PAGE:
It goes without saying that last part was the final red flag that got my attention. I quickly grabbed her from her sitting position on the bed, head down, throwing up on her carpet and brought her into the bathroom and quickly gave her a lesson in throwing up in the toilet, which, surprisingly, she understood. Then, I started to run the bath and clean her up.

Her new state of having little energy meant she was also a willing patient and actually listened to me. The fiance and his family helped out as much as they could. I was surprised the fiance even touched her clothes with vomit on them and brought them down to wash them.

Once she was bathed, we got jammies on and went into my room to lay down for a bit. The fiance provided waste buckets and the next time L. threw up, she learned to use the bucket. Oh, but not before throwing up on my shirt and jeans when she held onto me right before doing so. Yup, there was plenty of bl'eâ there.

The fiance sat with her (yes, during his party) while I cleaned up the vomit in her room. I would text him throughout the evening with things I wanted, but for the most part, while the party was going on, L. sat between my legs, head resting on my chest, as we watched "Mary Poppins," sipping Pedialyte here and there.

Guests stopped by the doorway every so often to check on us or to say goodnight. By the end of the night, L. had moved to her side and I was behind her, stroking her back as I heard her fall asleep. She hadn't thrown up in a while so I moved her to her own bed and turned up the monitor extra loud because I had a feeling I was in for a long night.

Our elf Banjo was so quick to get back from
the North Pole just to cheer L. up that night.

An hour later, I heard her moving (yes, the monitor was turned up that much) and I went to check on her. I got to her just in time as she started sounding like she was going to throw up. She ran with me to the bathroom and stood over the toilet until everything came up. That was my breaking point of bl'eâ. As I was stroking her hair and holding her back, the sounds of her throwing up in between cries not quite understanding what was happening was too much and I started crying as I was saying, "I know, sweetie, it hurts, you'll feel better when you're done, I promise, it'll be OK ... "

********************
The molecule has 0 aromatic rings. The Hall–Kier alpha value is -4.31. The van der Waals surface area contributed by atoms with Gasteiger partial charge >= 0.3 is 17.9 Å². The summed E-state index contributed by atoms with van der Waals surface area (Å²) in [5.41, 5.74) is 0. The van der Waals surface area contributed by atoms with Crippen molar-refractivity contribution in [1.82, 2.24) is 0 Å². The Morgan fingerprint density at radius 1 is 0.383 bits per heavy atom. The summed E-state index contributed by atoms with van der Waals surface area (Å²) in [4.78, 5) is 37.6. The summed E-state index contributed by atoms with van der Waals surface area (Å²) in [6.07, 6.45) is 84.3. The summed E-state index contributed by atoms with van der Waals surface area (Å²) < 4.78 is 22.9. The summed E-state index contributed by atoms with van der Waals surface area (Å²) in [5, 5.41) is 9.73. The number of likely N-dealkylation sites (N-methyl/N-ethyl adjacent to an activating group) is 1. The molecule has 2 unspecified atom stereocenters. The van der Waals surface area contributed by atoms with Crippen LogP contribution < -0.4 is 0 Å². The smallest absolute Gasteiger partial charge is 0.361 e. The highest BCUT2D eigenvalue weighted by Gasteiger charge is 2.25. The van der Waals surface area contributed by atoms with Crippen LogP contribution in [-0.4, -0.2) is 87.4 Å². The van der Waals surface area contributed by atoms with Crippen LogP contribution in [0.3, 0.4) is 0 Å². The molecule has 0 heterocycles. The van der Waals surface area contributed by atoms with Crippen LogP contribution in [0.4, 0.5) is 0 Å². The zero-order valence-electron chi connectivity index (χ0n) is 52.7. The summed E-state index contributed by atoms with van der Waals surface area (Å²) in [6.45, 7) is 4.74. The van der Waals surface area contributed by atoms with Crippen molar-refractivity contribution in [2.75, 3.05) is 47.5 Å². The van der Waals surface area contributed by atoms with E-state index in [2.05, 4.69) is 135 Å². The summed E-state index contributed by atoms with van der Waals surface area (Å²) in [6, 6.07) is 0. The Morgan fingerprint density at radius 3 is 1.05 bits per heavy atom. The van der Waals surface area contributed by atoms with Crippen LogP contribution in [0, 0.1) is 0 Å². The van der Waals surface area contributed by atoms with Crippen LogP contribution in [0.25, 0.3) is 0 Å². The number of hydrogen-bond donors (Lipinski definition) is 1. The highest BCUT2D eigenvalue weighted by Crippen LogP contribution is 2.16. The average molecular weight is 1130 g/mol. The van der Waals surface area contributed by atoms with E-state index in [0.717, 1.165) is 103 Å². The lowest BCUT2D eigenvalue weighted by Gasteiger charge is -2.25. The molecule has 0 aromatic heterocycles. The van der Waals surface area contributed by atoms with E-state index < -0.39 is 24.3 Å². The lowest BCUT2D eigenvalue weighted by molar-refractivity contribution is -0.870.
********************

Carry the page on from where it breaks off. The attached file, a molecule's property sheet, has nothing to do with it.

Just then, I felt a hand on my back and it was the fiance, who knew I needed just as much support as L. at that moment.

Once she was finished, I held her in my arms and the fiance told me we would take shifts with her if this continued all night.

Luckily, that was last time, but she still wanted me with her so I got comfy on the little foldout foam couch on the floor of her room and held her hand as we fell asleep to "Mary Poppins" again. (Listen, I'm all about finding alternatives to the TV, but when my little girl is sick, all mom guilt and screen time warnings are out the window. Unless I am ignoring the fact she's sick, I am not a bad mom. There's something freeing about being able to shut off that part of my brain for a little while.)

During the night, she was up a few more times, not to throw up though. Just general stomach ickiness and I would cuddle her back to sleep and alternate between my bed and the foam couch in her room. At 8 a.m., L. got me up and we watched "Mary Poppins" again then snuggled on the couch until her dad got out of work to pick her up.

The little patient, probably on her fourth or
fifth viewing of "Mary Poppins."
She didn't throw up again, but she was tired and pretty low on energy for the next few days, slowly regaining her appetite. 

I can't even imagine how scary that was for her, even on a relative scale to how scary it was for me. I've started telling myself some nights when I get to hold her in my arms as she's falling asleep, "You won't remember this, but I will." 

Now, that phrase made me feel even better, since I knew she wouldn't remember this particular night or what happened or how much pain she was in. But I would remember how I was there for her, how after learning to throw up in the bucket, she turned her head, gave a weak smile and said, 'All better!" How her hand held mine tightly, then released gradually each time as she fell asleep during the night. And how the fiance held me and told me what a great mom I was as I got into bed that afternoon to take a nap before work.